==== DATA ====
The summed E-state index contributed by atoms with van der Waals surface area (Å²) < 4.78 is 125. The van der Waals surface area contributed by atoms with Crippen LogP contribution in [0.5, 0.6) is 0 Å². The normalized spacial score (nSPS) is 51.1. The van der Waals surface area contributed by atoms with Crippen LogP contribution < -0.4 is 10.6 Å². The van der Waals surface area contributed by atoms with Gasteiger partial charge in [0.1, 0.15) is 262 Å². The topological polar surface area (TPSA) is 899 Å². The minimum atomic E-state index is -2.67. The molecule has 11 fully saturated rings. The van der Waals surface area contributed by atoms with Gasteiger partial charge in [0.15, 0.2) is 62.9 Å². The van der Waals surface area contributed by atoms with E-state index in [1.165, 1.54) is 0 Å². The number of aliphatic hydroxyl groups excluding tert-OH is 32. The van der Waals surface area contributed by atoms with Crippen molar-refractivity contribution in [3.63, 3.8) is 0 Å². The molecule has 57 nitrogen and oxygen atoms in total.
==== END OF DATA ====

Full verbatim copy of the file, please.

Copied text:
The summed E-state index contributed by atoms with van der Waals surface area (Å²) < 4.78 is 125. The van der Waals surface area contributed by atoms with Crippen LogP contribution in [0.5, 0.6) is 0 Å². The normalized spacial score (nSPS) is 51.1. The van der Waals surface area contributed by atoms with Crippen LogP contribution < -0.4 is 10.6 Å². The van der Waals surface area contributed by atoms with Gasteiger partial charge in [0.1, 0.15) is 262 Å². The topological polar surface area (TPSA) is 899 Å². The minimum atomic E-state index is -2.67. The molecule has 11 fully saturated rings. The van der Waals surface area contributed by atoms with Gasteiger partial charge in [0.15, 0.2) is 62.9 Å². The van der Waals surface area contributed by atoms with E-state index in [1.165, 1.54) is 0 Å². The number of aliphatic hydroxyl groups excluding tert-OH is 32. The van der Waals surface area contributed by atoms with Crippen molar-refractivity contribution in [3.63, 3.8) is 0 Å². The molecule has 57 nitrogen and oxygen atoms in total.